Mistake-Proofing & software poka-yokes

Chase's & Stewart's Mistake-Proofing is a useful read about the theory and practice of avoiding mistakes in manufacturing and service. It is a short book and so just skims the surface of the field, but it gave me enough information to better understand some problems my software development organization has with its "manufacturing."

The problem we have is that we don't so much have a data pipeline with state change at the joints, ie fixed points in the flow, but more a leaky data pipe where the leaks are the state changes. (We inherited much of this code from a systems integrator hired before my time.) Changing the whole flow is not possible right now and so how can we mistake-proof the leaks?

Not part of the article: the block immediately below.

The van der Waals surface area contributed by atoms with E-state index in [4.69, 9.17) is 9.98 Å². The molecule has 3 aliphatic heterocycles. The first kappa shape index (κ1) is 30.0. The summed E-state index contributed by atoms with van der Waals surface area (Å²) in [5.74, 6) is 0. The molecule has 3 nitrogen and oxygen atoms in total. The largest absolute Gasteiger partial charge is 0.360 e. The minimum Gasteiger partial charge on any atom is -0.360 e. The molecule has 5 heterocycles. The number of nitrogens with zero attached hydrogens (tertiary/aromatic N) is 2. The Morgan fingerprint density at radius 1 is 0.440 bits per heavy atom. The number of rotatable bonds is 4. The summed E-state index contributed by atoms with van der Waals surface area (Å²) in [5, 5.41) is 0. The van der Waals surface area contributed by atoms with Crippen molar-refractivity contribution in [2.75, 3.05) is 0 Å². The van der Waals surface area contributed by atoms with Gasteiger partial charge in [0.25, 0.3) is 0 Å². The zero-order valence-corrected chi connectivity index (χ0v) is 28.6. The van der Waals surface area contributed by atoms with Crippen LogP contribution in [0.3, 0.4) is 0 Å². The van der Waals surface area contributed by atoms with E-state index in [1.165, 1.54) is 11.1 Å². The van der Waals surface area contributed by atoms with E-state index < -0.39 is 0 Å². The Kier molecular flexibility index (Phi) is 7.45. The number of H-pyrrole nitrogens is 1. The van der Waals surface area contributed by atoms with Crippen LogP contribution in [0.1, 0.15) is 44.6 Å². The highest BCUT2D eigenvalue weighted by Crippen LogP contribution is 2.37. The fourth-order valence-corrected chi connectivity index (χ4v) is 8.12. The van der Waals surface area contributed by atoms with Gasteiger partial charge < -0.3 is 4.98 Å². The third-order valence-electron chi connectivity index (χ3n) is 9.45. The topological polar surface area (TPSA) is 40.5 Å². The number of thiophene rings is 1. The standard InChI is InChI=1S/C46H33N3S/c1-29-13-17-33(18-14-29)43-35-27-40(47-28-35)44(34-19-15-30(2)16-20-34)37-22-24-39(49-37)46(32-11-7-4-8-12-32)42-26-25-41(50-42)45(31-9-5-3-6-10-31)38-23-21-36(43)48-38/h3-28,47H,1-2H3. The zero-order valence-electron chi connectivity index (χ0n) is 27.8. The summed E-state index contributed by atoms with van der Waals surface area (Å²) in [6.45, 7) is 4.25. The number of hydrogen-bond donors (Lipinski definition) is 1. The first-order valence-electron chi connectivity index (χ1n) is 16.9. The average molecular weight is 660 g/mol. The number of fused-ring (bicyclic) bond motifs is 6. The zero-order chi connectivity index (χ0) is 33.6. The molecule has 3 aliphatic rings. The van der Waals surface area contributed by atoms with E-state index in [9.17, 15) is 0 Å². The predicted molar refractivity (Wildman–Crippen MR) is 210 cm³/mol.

Mistake-Proofing advocates poka-yokes as a means to avoiding mistakes. The term is from Japan, where all the quality focused manufacturing ideas have come from since Deming arrived after WWII! It means to avoid (yokeru) mistakes (poka). We see them all the time all around us. Some are actual devices -- the car engine won't start unless the clutch is depressed -- and some are conventions -- hot water is on the left. In software, a common poka-yoke is method argument checking. For example,

public void m( String v ) {
  if ( v == null ) throw new IllegalArgumentException("v must not be null");
  ...

Other, more complicated poka-yokes are based on the satisfaction of accumulated conditions. For example,

if ( ! ( x && y && z ) ) throw new IllegalStateException("...");

So, Mistake-Proofing has given me a renewed inducement to improve our system and a nomenclature to use.

Note: I find negating a single conjunction of conditions, ( ! ( x && y && z ) ), more readable than a disjunction of negated conditions, ( ! x || ! y || ! z ).  Code readability is itself mistake-proofing.

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